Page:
Lack of Product Is Causing Nevada’s Recreational Market to Slump
Since Nevada’s recreational cannabis program took effect in July, sales have already dropped 20 to 30 percent thanks to a combination of high demand and conflict around distribution rights.
Published on August 18, 2017

Just over a month ago, the state of Nevada opened up its recreational cannabis market, leaving newly open dispensaries flush with both customers and cash. The market seemed to have gotten off to a strong start, but issues with product distribution have created immense obstacles for local pot shops.    

According a report released by the Nevada Department of Taxation, sales have dropped 20 to 30 percent over the one month period. The slump stems from the inability for dispensaries to keep up with customer demand, as they've been unable to stock their shelves due to distribution conflicts with alcohol wholesalers.

The voter-approved recreational cannabis legislation that passed last November deemed that liquor distributors should get first dibs on delivering product to dispensaries (for the first 18 months), but this glaring caveat has created a major shortage in supply, and the tax department has moved to open up distribution to other candidates. However, Judge James Todd Russell recently ruled in favor of alcohol wholesalers, claiming that the state must first provide evidence that these distributors are inadequate at the job.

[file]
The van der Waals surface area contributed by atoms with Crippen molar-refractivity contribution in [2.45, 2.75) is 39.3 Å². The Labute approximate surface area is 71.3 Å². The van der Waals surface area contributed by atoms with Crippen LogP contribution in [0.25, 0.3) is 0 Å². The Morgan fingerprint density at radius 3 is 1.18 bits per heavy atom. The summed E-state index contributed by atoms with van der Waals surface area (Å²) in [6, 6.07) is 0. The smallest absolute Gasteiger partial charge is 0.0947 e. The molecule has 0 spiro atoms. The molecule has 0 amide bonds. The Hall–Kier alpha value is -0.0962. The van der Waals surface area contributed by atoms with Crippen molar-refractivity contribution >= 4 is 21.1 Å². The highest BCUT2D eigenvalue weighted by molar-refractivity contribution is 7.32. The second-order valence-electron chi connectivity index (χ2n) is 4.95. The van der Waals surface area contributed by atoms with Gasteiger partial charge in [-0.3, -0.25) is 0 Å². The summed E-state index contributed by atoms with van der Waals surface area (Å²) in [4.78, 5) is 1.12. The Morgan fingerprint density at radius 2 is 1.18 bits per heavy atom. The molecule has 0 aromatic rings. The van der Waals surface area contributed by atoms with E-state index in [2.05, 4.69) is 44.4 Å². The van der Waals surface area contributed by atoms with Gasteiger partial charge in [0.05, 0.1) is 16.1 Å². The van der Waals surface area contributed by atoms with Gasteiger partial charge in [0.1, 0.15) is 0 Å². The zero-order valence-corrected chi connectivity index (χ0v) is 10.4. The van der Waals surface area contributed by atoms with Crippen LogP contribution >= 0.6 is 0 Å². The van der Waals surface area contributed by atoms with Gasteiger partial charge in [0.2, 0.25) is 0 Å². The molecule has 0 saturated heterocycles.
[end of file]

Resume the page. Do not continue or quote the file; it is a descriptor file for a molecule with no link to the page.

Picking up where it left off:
Meanwhile, Nevada’s dispensaries and eager customers are the ones suffering from lack of cannabis stock. The report from the Department of Taxation claims that product selection has been reduced by more than half since legalization took effect.

“Cultivators and producers have product sitting for days waiting to be delivered to stores while the quality of the product degrades. Retailers do not have the products their customers desire, products that are legal and should be available to them," said Deonne Contine, the director of the Nevada Department of Taxation.

The study was based off surveys that were filled out by more than 60 marijuana establishments and over a dozen alcohol distributors. Local dispensaries are insisting that they need at least 9 to 11 deliveries per week with between 12 hours and five days notice. At the moment, the waiting period for product is closer to two weeks.

For now, the alcohol wholesaler Crooked Wine is the only fully operational cannabis distributor, thanks primarily to their partnership with the medical marijuana distributor Blackbird. According to the report, Blackbird is currently servicing 99 wholesalers, making anywhere from 100 to 150 deliveries a day across the entire state.

The state submitted their report as evidence to Judge Russell, hoping to convince him that more distribution channels need to be opened beyond the alcohol industry to stop the market from sinking.

Tyler Koslow
Tyler Koslow is a Brooklyn-based freelance writer with an intensive focus on technology, music, pop culture, and of course, cannabis and its impending legalization.
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